Kurt Busch to Attempt The Indianapolis-Charlotte Double
posted by Phil Allaway
Tuesday March 4, 2014
Andretti Autosport announced this morning that Kurt Busch, driver of the No. 41 Haas Automation Chevrolet in the Sprint Cup Series, will attempt the Indianapolis 500 in a fifth entry for the IndyCar Series team. Once the Indianapolis 500 is completed, Busch will fly from Indianapolis to Charlotte, jump in his No. 41 Chevrolet and compete in the Coca-Cola 600 at Charlotte Motor Speedway.
Busch considers the opportunity to do the double as an old-school throwback moment.
“This is really to challenge myself within motorsports,” Busch said in Andretti Autosport’s press release. “Perhaps I am a bit of an old-school racer; a throwback, I guess. I enjoyed the era of drivers racing different cars and testing themselves in other series. It is tough to do now for a variety of factors, but when the opportunity is there, I want to do it. While NASCAR is my home, I have been fortunate to compete in Pro Stock on the NHRA circuit a number of years ago and test a V8 Supercar. This opportunity was a talk with Michael [Andretti] over dinner one night, a “What if,” and now it’s becoming a reality for me to drive in the Indy 500 with Andretti Autosport. It’s literally a dream come true. To go to the famous Brickyard with the iconic Andretti name, it doesn’t get much cooler or better than that.”
Busch will be doing the Indianapolis-Charlotte double as a Memorial Day mission to men and women serving in the U.S. Military via the Armed Forces Foundation. Fans can contribute to the cause by texting AFF to 50555 to donate $10.
Busch, who has never raced an IndyCar, passed Rookie Orientation at the Indianapolis Motor Speedway last year during a test session. At the time, Busch was more or less testing the Dallara DW12 for fun.
Busch will be the fourth driver to attempt the Indianapolis-Charlotte double. John Andretti was the first driver to attempt it in 1994. After finishing four laps down in tenth in Indianapolis, Andretti crashed and had engine problems in the 600. Robby Gordon has attempted the double five times, most recently in 2004. However, Gordon failed to make it to Charlotte on time and did not start the 600 in 2000 (P.J. Jones started Gordon’s No. 13 Ford in that instance). Finally, Tony Stewart has attempted the double twice (most recently in 2001) and is the only driver to ever complete all 1100 miles. Neither of the three drivers has won either leg of the double. The best finishes are Stewart and Gordon’s sixth-place finishes at the Indianapolis 500 (although Gordon’s came in 2000, the year he didn’t make it to Charlotte in time to start the Coca-Cola 600), and Stewart’s fourth-place finish in the 2001 Coca-Cola 600.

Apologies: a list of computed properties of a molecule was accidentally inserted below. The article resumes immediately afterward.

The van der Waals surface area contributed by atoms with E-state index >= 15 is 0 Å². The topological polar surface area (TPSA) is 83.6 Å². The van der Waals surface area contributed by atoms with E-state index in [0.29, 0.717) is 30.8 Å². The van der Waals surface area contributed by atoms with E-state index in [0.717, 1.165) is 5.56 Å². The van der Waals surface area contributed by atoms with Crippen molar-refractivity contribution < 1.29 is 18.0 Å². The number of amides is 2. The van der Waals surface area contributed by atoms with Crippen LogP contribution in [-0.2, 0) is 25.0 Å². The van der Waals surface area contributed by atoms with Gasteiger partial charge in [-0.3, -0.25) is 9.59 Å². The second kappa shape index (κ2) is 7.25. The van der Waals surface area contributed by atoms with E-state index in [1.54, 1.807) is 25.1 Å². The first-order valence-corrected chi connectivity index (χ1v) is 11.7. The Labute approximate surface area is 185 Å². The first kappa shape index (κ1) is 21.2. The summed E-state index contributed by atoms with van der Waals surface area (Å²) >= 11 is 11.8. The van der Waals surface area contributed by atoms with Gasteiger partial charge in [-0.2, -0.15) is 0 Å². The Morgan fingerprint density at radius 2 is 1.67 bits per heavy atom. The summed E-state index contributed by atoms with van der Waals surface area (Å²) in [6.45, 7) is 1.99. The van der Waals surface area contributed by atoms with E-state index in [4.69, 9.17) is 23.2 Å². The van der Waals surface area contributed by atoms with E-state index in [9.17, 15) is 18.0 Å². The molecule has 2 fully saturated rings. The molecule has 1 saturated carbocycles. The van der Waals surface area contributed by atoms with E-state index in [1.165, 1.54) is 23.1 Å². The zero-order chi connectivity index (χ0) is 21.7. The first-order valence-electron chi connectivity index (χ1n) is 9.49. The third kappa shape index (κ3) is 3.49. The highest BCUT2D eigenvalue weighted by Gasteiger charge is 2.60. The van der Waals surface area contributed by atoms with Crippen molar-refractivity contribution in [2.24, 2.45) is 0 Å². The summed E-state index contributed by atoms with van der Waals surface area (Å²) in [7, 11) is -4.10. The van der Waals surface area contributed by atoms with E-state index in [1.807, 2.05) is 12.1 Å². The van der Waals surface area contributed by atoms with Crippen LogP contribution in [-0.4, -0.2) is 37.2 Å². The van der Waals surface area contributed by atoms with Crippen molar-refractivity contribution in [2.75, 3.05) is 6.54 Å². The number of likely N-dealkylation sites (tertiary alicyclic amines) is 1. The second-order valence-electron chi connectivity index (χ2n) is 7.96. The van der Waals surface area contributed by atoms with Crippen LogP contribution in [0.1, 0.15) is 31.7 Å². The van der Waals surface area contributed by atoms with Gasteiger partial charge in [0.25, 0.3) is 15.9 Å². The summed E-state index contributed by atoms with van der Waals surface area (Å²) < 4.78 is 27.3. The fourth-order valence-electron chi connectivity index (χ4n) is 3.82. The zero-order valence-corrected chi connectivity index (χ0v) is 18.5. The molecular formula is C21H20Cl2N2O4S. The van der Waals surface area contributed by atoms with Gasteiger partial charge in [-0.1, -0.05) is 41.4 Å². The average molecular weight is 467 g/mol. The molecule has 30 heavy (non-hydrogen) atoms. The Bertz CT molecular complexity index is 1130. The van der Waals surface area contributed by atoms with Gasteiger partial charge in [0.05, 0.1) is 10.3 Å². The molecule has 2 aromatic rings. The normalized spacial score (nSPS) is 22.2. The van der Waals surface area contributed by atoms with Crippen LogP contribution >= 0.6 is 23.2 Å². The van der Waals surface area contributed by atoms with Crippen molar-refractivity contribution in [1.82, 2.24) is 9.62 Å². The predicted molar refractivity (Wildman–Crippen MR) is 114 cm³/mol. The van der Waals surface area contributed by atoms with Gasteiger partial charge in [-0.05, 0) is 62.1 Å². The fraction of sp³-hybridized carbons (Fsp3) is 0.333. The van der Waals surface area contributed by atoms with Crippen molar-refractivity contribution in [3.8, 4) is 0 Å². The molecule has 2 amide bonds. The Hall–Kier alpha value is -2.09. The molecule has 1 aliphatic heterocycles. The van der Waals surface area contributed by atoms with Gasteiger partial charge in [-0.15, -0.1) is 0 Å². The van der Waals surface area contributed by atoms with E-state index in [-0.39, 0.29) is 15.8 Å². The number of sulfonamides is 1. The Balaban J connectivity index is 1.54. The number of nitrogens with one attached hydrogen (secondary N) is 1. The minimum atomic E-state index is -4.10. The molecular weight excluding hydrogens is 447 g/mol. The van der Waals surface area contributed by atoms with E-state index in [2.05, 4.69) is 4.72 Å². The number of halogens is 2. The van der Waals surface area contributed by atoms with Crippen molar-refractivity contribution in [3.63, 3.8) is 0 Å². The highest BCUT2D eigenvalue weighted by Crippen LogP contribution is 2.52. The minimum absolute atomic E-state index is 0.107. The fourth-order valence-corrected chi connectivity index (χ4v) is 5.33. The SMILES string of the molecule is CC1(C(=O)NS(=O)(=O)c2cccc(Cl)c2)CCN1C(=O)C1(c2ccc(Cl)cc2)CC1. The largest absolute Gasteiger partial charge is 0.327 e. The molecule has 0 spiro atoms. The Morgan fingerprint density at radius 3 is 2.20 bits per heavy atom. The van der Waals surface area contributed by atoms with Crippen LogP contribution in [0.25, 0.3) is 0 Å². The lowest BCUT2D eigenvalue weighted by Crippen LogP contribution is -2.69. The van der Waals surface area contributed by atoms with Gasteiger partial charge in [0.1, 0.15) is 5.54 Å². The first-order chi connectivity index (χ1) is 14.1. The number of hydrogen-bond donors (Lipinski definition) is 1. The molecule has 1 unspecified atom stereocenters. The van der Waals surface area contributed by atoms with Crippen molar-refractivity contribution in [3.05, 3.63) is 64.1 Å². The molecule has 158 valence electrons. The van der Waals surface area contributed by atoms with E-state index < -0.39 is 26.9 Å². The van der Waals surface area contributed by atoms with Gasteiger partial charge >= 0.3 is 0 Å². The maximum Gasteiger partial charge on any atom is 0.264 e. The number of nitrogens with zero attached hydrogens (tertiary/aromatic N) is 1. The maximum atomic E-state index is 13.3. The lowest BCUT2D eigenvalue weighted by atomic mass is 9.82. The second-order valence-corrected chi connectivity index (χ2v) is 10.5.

Danica Patrick, Justin Allgaier Talk About Phoenix Incident
posted by Frontstretch Staff
Tuesday March 4, 2014
A disappointing start to the year for Danica Patrick won’t include continued conflict. Patrick met with rookie Justin Allgaier Sunday, shortly after the Phoenix Cup race after a wreck ruined both drivers’ days. Patrick, who was critical of the No. 51 car on the radio, claiming Allgaier was “driving all over the track” appeared receptive to a conversation that quickly settled differences over what will be a long season.
“She was just upset because she got involved in the crash that we had,’’ said Allgaier to the Motor Racing Network. “She says she’s been through this and that she felt like I needed to settle down at that point. I explained my position on why everything happened. I think she understood where I was coming from. It doesn’t fix either one of our racecars. It doesn’t fix either one of our days. Unfortunately, we were both having pretty decent days.’’
Allgaier wound up 30th due to the incident while Patrick was 36th. The incident, which was caused by Allgaier’s spin also involved the No. 32 team and Travis Kvapil, which wound up 38th after sustaining heavy damage.
Camping World Close to Extending Title Sponsorship of NCWTS
posted by Frontstretch Staff
Tuesday March 4, 2014
Marcus Lemonis, CEO of Camping World, Grand Marshal of Sunday’s Sprint Cup race at Phoenix International Raceway, and star of CNBC’s “The Profit,” made the announcement over the weekend that the retailer is very close to announcing a deal that would continue its title sponsorship of NASCAR’s Truck Series. The original agreement with NASCAR is scheduled to conclude after the 2015 season.
According to the sanctioning body, no formal contract has been signed, but “the agreement between the two parties has proven to be a beneficial one.”
“In about a month, we’ll be announcing a significant extension to that contract. It’s been great for us,” said Camping World’s Lemonis in a statement. “The NASCAR relationship has worked well for Camping World. When we started, we had 35 stores. Now, we’re up to 120 stores. As we travel the country and we meet new customers in stores, they always are very appreciative of our relationship with NASCAR. It’s been good.”
Gaining a long-term commitment from Camping World to sponsor the Truck Series would be a relief for NASCAR, which is set to lose Nationwide Insurance as title sponsor for the NASCAR Nationwide Series at the end of the 2014 season. The sponsorship of the Cup Series by Sprint runs through 2016.